David Post: City faces a million-dollar vote on the Fibrant lease
Published 12:00 am Sunday, May 6, 2018
Should Fibrant enter a public-private partnership with Hotwire Communications?
That is the multi-million dollar vote.
The stark reality of the Fibrant vote on May 8 is this:
A No vote will cost the Salisbury taxpayer more than $40 million over the next ten years.
A Yes vote will save Salisbury $20 million over the next ten years.
Conceived more than 10 years ago, Salisbury borrowed more than $30 million to build Fibrant. The lights were “turned on” in December 2010.
A few months later, the newly elected state legislature – with a lot of help from competitor lobbyists – passed a law that guaranteed that Fibrant would lose millions and have no way out.
Since then, Fibrant has lost more than $3 million dollars each year. It has never covered its operating expenses and then had to make its bond payments. To cover some of those losses, Fibrant borrowed almost $8 million from the Water Fund. (No, your water bills have not increased because of that.)
To cover Fibrant losses, Salisbury taxpayers pay almost 12 cents extra, resulting in one of the highest property tax rates in the state.
There are pros and (a few) cons.
Pro: Salisbury currently spends almost $3.4 million to cover Fibrant. Soon, an additional $5-7 million is needed for equipment replacement and upgrades. Do the math. That’s over $40 million in ten years.
Vote Yes means Hotwire will pay Salisbury a percentage of all revenues, cover all operating costs, and pay that $5-7 million for upgraded equipment. Yes Vote eliminates the operating losses and provides money for other critical needs.
Fibrant employees are outstanding. However, Fibrant is has no backups should a key person leave. Fibrant has no futurists, those gurus who see tomorrow’s technology. Our competitors have hundreds.
Ten years ago, Fibrant predicted enormous growth in cable TV and little growth in internet and telephone. Today’s reality is that cable TV is declining as consumers use internet-based video, and landline telephones (what’s that?) are disappearing. Fibrant predictions were totally wrong. How does Fibrant understand what technology looks like a decade from now?
An experienced operator, Hotwire:
• Knows how to serve and grow large customers bases;
• Is the fastest internet provider in the country;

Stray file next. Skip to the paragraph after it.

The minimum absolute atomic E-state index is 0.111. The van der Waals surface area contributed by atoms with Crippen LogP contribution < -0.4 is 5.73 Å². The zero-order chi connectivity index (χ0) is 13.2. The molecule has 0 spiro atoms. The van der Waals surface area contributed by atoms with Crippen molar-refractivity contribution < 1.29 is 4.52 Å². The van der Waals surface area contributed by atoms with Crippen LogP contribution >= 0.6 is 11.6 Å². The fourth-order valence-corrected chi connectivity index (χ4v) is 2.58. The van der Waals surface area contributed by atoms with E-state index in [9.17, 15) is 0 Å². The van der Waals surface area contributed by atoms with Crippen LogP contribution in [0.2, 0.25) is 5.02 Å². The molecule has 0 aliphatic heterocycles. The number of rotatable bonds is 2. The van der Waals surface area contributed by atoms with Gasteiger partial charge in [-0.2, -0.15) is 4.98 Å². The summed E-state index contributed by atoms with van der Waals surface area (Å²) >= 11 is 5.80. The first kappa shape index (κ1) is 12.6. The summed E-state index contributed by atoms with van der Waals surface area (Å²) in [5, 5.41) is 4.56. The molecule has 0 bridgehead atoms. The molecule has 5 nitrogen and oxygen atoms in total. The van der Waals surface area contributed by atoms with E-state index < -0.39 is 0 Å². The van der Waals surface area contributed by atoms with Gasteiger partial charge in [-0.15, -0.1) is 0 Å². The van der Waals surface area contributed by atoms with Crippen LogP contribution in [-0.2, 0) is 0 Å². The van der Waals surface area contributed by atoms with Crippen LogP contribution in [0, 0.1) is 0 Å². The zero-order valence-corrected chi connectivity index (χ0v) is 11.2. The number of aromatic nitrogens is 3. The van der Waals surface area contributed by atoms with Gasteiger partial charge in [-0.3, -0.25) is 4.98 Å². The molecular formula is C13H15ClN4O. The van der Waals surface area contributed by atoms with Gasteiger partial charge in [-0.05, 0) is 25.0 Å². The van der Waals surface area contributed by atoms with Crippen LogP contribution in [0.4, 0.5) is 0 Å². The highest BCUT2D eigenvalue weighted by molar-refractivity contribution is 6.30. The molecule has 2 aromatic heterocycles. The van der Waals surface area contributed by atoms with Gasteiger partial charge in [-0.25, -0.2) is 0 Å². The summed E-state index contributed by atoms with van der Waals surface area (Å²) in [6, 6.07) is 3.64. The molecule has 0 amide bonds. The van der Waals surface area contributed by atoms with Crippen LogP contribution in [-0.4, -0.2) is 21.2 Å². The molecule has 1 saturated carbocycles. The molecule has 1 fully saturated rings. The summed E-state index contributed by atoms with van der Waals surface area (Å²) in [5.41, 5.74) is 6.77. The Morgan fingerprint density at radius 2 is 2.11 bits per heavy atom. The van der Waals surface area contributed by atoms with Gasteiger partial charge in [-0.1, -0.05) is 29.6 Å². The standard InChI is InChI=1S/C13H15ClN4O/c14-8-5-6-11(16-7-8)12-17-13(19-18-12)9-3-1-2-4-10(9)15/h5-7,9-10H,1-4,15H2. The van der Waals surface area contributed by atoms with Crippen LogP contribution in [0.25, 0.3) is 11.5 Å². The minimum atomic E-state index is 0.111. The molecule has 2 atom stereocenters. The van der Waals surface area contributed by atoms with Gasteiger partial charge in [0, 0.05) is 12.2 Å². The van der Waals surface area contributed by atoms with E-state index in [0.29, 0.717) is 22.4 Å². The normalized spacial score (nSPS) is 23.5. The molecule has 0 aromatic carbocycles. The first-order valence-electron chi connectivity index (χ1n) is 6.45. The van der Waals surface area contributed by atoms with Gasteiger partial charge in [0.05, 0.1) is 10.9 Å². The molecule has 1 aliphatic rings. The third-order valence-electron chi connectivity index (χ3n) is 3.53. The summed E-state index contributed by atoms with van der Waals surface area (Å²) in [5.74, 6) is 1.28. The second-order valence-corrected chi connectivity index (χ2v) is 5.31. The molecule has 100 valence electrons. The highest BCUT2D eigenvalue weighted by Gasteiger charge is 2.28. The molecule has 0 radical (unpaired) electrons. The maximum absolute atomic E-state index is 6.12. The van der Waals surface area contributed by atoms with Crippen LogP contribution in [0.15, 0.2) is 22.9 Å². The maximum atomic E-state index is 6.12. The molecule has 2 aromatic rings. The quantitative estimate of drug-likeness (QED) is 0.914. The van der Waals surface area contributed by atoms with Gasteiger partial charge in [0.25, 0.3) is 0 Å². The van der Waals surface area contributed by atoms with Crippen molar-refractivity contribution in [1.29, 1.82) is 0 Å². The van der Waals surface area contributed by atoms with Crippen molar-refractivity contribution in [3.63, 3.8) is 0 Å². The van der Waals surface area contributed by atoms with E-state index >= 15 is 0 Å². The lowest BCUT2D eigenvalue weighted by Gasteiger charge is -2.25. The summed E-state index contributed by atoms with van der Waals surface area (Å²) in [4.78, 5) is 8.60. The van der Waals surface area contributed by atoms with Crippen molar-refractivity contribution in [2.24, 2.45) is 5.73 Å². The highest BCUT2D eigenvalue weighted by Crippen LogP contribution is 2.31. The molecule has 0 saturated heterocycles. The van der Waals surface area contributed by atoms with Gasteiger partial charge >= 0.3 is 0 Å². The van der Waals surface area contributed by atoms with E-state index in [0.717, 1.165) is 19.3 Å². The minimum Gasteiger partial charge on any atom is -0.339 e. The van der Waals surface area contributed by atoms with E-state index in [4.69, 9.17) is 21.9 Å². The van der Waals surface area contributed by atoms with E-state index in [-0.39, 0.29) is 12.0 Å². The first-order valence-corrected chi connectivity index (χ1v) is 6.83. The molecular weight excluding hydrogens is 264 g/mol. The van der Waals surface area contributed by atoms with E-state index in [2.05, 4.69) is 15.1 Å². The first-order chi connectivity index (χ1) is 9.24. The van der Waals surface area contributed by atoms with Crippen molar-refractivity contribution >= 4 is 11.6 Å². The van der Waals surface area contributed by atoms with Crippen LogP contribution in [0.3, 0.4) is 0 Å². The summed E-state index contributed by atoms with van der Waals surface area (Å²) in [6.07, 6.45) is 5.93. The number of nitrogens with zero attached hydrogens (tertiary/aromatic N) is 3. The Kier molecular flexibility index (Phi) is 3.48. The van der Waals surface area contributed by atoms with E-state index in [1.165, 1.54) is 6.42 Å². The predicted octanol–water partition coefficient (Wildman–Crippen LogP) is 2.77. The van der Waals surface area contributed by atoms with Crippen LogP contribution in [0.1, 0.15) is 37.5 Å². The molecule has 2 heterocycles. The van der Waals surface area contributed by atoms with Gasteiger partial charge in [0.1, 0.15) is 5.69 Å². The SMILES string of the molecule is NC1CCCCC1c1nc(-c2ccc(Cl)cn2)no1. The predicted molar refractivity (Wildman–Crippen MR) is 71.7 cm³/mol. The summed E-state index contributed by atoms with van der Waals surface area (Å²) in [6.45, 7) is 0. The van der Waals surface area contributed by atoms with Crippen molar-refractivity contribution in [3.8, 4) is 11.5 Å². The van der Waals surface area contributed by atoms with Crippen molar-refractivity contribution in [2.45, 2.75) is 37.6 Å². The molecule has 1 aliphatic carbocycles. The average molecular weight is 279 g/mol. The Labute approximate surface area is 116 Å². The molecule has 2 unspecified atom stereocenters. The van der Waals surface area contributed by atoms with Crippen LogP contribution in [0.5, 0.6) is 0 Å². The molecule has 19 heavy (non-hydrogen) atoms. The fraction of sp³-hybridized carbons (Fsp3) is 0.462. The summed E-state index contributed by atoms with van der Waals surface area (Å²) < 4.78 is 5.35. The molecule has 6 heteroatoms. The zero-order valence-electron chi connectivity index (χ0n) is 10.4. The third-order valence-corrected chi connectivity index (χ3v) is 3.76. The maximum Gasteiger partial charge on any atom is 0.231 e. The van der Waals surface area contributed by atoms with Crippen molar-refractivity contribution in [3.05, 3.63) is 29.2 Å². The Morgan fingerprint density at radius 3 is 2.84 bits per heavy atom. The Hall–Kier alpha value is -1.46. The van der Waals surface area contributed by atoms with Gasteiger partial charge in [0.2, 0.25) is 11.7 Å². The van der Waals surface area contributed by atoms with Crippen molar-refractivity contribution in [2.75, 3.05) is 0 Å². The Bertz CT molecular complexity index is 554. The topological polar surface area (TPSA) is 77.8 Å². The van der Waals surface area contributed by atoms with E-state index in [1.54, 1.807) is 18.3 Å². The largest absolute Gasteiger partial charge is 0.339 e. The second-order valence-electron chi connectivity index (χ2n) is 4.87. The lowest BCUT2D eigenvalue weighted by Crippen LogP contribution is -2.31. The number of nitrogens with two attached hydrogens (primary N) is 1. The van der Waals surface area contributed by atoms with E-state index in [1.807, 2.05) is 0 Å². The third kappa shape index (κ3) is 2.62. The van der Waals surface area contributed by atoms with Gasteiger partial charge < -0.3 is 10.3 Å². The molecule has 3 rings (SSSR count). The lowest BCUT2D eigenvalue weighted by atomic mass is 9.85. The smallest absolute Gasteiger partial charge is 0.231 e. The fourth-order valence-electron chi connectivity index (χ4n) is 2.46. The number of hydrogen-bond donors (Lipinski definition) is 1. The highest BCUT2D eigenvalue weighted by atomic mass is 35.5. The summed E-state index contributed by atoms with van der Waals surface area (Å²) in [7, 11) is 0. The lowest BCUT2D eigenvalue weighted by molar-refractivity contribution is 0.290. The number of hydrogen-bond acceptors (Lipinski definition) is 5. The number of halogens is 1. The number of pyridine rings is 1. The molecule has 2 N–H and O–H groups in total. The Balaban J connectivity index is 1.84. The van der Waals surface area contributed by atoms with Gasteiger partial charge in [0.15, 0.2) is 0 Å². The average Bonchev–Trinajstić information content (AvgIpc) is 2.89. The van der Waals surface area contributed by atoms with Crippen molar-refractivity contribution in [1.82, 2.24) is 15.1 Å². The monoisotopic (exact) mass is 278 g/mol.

• Offers more and better TV options (“Replay TV” allows the user to watch already broadcast programs without setting a DVR);
• Will keep pricing the same or lower;
• Will provide low-income options;
• Provides company-based customer service (Fibrant has its own but also uses an out-of-state independent contractor);
• Has hundreds of experienced employees and backups.
Con: What happens to Fibrant employees? About 30 years ago, the Salisbury Post, with approximately 75 employees, converted from typewriters and typesetters to computers. Jimmy Hurley promised to find everyone another job, and he did. Salisbury has 450 employees. City Manager Lane Bailey is committed to finding a place for everyone, but if some cannot be redeployed, severance packages – more generous than the private sector – will be offered.
Another con. If for whatever reason Hotwire doesn’t work, putting a team back together would be extremely challenging.
Vote Yes creates a Salisbury-Hotwire public-private partnership exactly like what other municipalities are doing now. Hundreds of municipalities nationwide are spending tens of millions to build broadband infrastructure that are being operated by private sector providers. Internet infrastructure is going to cost the taxpayer something. We know the public-private partnership model well. Governments build airports and highways that airlines and vehicles pay to use with the taxpayer footing much of the cost.
The private sector only follows the money. Fibrant covers all 353 miles of Salisbury streets. The private sector has wired only “moneyed” areas of Salisbury while the county has many “digital deserts” with no service.
Salisbury has some big potholes – real and metaphorical – to refill. Vote Yes provides that opportunity. Vote No means more potholes and even higher taxes.
It’s the voters’ choice.
David Post is Salisbury’s mayor pro tem.